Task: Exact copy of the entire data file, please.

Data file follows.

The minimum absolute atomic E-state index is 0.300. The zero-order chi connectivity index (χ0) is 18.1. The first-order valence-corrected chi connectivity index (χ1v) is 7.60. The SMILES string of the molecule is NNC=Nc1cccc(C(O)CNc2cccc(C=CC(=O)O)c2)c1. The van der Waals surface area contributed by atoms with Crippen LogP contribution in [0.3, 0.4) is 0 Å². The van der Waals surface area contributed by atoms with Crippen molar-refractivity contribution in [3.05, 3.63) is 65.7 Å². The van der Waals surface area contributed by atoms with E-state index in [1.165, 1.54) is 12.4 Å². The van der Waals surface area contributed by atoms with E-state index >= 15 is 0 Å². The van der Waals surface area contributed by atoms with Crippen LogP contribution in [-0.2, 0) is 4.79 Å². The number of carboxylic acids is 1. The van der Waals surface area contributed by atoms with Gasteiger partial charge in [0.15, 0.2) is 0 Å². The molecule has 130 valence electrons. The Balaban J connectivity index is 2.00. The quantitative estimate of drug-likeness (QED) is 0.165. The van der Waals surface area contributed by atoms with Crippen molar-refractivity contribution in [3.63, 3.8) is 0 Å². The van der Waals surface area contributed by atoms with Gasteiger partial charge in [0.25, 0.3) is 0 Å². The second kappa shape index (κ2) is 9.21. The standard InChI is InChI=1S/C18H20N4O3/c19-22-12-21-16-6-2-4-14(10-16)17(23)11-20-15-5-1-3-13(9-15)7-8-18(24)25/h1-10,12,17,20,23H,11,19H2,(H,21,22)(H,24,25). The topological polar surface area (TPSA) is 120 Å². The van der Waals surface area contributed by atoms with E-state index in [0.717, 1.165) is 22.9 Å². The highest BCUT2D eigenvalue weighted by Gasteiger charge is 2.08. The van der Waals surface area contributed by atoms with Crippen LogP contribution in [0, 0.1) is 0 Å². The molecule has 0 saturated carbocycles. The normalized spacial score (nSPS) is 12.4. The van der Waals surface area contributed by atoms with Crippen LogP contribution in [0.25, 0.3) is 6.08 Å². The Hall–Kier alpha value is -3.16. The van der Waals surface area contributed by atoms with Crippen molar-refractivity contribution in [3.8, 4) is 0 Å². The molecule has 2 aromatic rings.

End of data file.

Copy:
The minimum absolute atomic E-state index is 0.300. The zero-order chi connectivity index (χ0) is 18.1. The first-order valence-corrected chi connectivity index (χ1v) is 7.60. The SMILES string of the molecule is NNC=Nc1cccc(C(O)CNc2cccc(C=CC(=O)O)c2)c1. The van der Waals surface area contributed by atoms with Crippen LogP contribution in [0.3, 0.4) is 0 Å². The van der Waals surface area contributed by atoms with Crippen molar-refractivity contribution in [3.05, 3.63) is 65.7 Å². The van der Waals surface area contributed by atoms with E-state index in [1.165, 1.54) is 12.4 Å². The van der Waals surface area contributed by atoms with E-state index >= 15 is 0 Å². The van der Waals surface area contributed by atoms with Crippen LogP contribution in [-0.2, 0) is 4.79 Å². The number of carboxylic acids is 1. The van der Waals surface area contributed by atoms with Gasteiger partial charge in [0.15, 0.2) is 0 Å². The molecule has 130 valence electrons. The Balaban J connectivity index is 2.00. The quantitative estimate of drug-likeness (QED) is 0.165. The van der Waals surface area contributed by atoms with Crippen molar-refractivity contribution in [3.63, 3.8) is 0 Å². The van der Waals surface area contributed by atoms with Gasteiger partial charge in [0.25, 0.3) is 0 Å². The second kappa shape index (κ2) is 9.21. The standard InChI is InChI=1S/C18H20N4O3/c19-22-12-21-16-6-2-4-14(10-16)17(23)11-20-15-5-1-3-13(9-15)7-8-18(24)25/h1-10,12,17,20,23H,11,19H2,(H,21,22)(H,24,25). The topological polar surface area (TPSA) is 120 Å². The van der Waals surface area contributed by atoms with E-state index in [0.717, 1.165) is 22.9 Å². The highest BCUT2D eigenvalue weighted by Gasteiger charge is 2.08. The van der Waals surface area contributed by atoms with Crippen LogP contribution in [0, 0.1) is 0 Å². The molecule has 0 saturated carbocycles. The normalized spacial score (nSPS) is 12.4. The van der Waals surface area contributed by atoms with Crippen LogP contribution in [0.25, 0.3) is 6.08 Å². The Hall–Kier alpha value is -3.16. The van der Waals surface area contributed by atoms with Crippen molar-refractivity contribution in [3.8, 4) is 0 Å². The molecule has 2 aromatic rings.